Small Bowel Transit Time in Clostridium Difficile Colitis
Clostridium difficile is a bacteria that can infect the colon and cause severe diarrhea in patients after recent antibiotic use. The current standard of care treatment for severe C. diff. consists of oral vancomycin and/or intravenous metronidazole. When treatment is unsuccessful, it can lead to need for removal of the entire colon or even death. In fact, mortality rates in the literature range from 11-37% for C. diff. The most commonly quoted mortality rate is 14% for severe infection. It is believed that the failure of treatment may stem from an adynamic ileus (paralysis of the small bowel). This ileus may prevent the oral vancomycin from reaching the colon and therefore it does not treat the problem. Vancomycin functions by direct contact with the colon. It is presumed that this paralysis of the small intestine is present but has never been proven. The objective of the study is to prove that there is an adynamic ileus present in c. diff colitis and therefore lead to investigations into improved treatment.
|Study Design:||Observational Model: Cohort
Time Perspective: Prospective
|Official Title:||Small Bowel Transit Time in Clostridium Difficile Colitis|
|Study Start Date:||April 2011|
|Study Completion Date:||February 2012|
|Primary Completion Date:||February 2012 (Final data collection date for primary outcome measure)|
Patients with Clostridium difficile colitis admitted to the intensive care unit will be the study group.
Radiation: Small Bowel Transit Study
Patients that are enrolled and consented in the study will be given 300ml of water containing 5 millicurie (mCi) of technetium-99m (Tc-99m) diethylenetriamine pentaacetate (DTPA). This nuclear tracer/water mix will either be drank orally or placed down a nasogastric tube to begin the study. The patient will have to have nothing else to eat or drink for the duration of the study. The patients will have a nuclear scan performed at 2, 4, and 6 hours after ingestion of the nuclear tracer.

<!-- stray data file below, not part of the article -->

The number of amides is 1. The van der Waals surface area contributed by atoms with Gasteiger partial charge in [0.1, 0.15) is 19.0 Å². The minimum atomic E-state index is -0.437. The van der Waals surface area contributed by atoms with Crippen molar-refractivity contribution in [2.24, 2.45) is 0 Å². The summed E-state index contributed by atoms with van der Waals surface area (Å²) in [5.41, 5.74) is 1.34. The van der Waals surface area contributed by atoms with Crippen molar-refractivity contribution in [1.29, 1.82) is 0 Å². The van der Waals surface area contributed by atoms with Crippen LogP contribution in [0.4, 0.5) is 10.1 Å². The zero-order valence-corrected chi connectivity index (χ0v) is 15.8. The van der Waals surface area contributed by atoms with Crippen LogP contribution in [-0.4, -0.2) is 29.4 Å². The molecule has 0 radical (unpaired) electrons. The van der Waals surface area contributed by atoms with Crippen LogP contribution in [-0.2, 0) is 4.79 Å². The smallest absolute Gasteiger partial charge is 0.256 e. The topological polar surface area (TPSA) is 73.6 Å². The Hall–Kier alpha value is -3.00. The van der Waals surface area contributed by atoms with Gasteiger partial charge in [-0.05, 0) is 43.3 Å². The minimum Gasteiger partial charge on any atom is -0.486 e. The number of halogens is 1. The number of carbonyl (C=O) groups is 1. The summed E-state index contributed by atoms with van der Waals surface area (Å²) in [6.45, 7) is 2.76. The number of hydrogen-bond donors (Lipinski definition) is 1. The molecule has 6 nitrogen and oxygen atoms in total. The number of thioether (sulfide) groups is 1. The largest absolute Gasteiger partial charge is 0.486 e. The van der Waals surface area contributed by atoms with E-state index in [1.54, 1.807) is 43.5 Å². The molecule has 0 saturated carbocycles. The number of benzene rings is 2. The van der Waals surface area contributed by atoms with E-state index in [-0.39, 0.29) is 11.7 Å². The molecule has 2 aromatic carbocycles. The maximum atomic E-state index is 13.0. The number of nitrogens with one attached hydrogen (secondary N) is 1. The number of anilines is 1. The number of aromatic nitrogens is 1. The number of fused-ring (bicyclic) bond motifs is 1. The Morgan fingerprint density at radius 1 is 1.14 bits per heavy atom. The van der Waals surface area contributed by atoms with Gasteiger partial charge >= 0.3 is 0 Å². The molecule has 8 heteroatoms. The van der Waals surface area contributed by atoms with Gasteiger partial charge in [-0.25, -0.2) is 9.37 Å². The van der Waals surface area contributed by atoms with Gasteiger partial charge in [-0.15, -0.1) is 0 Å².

Patients in the intensive care unit are eligible to participate in the study A pregnancy test will be checked if applicable. Patients that are enrolled and consented in the study will be given 300ml of water containing 5 millicurie (mCi) of technetium-99m (Tc-99m) diethylenetriamine pentaacetate (DTPA). This nuclear tracer/water mix will either be drank orally or placed down a nasogastric tube to begin the study. The patient will have to have nothing else to eat or drink for the duration of the study. The patients will have a nuclear scan performed at 2, 4, and 6 hours after ingestion of the nuclear tracer. The images at 2 and 6 hours will be taken in the nuclear medicine department while the 4 hour image will be taken in the ICU. The 2 and 6 hour studies must be conducted in the nuclear medicine department to allow for special equipment to be used. This equipment is necessary to allow for computer calculation to be made. The 4 hour scan is to check for progress of the tracer and does not require calculations/measurements. Therefore, a mobile scanner can be utilized. The image will be taken for 60 seconds. The images obtained will then be interpreted by the nuclear medicine department to determine the transit time of the tracer from the stomach to the terminal ileum and cecum. The data obtained from the subjects will be compare to previously obtained data for normal subjects. A normal study has been defined as 40% of the tracer reaching the terminal ileum by 6 hours. Any time longer than 6 hours is deemed an abnormal study with delayed small bowel transit time.
|United States, Michigan|
|William Beaumont Hospital|
|Royal Oak, Michigan, United States, 48073|
|Principal Investigator:||Marc B Grodsky||William Beaumont Hospitals|